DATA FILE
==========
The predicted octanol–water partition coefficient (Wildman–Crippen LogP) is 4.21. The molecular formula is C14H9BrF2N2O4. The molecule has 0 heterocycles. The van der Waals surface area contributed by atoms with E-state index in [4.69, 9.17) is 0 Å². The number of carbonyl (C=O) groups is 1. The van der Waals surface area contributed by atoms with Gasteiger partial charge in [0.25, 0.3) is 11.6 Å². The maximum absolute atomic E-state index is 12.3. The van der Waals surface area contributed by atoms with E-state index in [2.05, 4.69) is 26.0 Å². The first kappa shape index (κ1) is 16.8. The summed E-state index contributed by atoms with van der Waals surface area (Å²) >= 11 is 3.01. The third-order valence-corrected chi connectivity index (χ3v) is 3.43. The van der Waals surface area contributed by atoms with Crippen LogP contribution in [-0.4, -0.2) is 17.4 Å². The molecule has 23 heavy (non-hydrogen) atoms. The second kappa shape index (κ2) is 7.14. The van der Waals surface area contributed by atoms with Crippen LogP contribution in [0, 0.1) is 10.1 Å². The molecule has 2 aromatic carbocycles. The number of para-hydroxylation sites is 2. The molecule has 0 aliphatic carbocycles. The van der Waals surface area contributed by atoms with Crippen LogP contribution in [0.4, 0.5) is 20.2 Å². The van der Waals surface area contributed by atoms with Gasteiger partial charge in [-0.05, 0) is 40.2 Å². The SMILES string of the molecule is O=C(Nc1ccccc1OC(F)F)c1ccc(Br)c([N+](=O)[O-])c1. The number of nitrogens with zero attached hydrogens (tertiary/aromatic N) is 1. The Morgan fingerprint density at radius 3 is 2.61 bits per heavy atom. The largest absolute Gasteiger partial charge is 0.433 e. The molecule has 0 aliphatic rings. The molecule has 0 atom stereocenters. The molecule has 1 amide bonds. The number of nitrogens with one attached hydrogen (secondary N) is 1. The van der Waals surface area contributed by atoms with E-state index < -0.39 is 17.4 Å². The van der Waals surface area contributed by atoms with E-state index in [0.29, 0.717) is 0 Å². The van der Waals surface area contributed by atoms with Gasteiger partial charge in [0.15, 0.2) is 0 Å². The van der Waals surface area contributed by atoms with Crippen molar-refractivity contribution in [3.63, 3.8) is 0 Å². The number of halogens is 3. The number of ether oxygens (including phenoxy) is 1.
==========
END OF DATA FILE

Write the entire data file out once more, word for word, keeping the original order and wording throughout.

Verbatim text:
The predicted octanol–water partition coefficient (Wildman–Crippen LogP) is 4.21. The molecular formula is C14H9BrF2N2O4. The molecule has 0 heterocycles. The van der Waals surface area contributed by atoms with E-state index in [4.69, 9.17) is 0 Å². The number of carbonyl (C=O) groups is 1. The van der Waals surface area contributed by atoms with Gasteiger partial charge in [0.25, 0.3) is 11.6 Å². The maximum absolute atomic E-state index is 12.3. The van der Waals surface area contributed by atoms with E-state index in [2.05, 4.69) is 26.0 Å². The first kappa shape index (κ1) is 16.8. The summed E-state index contributed by atoms with van der Waals surface area (Å²) >= 11 is 3.01. The third-order valence-corrected chi connectivity index (χ3v) is 3.43. The van der Waals surface area contributed by atoms with Crippen LogP contribution in [-0.4, -0.2) is 17.4 Å². The molecule has 23 heavy (non-hydrogen) atoms. The second kappa shape index (κ2) is 7.14. The van der Waals surface area contributed by atoms with Crippen LogP contribution in [0, 0.1) is 10.1 Å². The molecule has 2 aromatic carbocycles. The number of para-hydroxylation sites is 2. The molecule has 0 aliphatic carbocycles. The van der Waals surface area contributed by atoms with Crippen LogP contribution in [0.4, 0.5) is 20.2 Å². The van der Waals surface area contributed by atoms with Gasteiger partial charge in [-0.05, 0) is 40.2 Å². The SMILES string of the molecule is O=C(Nc1ccccc1OC(F)F)c1ccc(Br)c([N+](=O)[O-])c1. The number of nitrogens with zero attached hydrogens (tertiary/aromatic N) is 1. The Morgan fingerprint density at radius 3 is 2.61 bits per heavy atom. The largest absolute Gasteiger partial charge is 0.433 e. The molecule has 0 aliphatic rings. The molecule has 0 atom stereocenters. The molecule has 1 amide bonds. The number of nitrogens with one attached hydrogen (secondary N) is 1. The van der Waals surface area contributed by atoms with E-state index < -0.39 is 17.4 Å². The van der Waals surface area contributed by atoms with E-state index in [0.29, 0.717) is 0 Å². The van der Waals surface area contributed by atoms with Gasteiger partial charge in [0.15, 0.2) is 0 Å². The van der Waals surface area contributed by atoms with Crippen molar-refractivity contribution in [3.63, 3.8) is 0 Å². The number of halogens is 3. The number of ether oxygens (including phenoxy) is 1.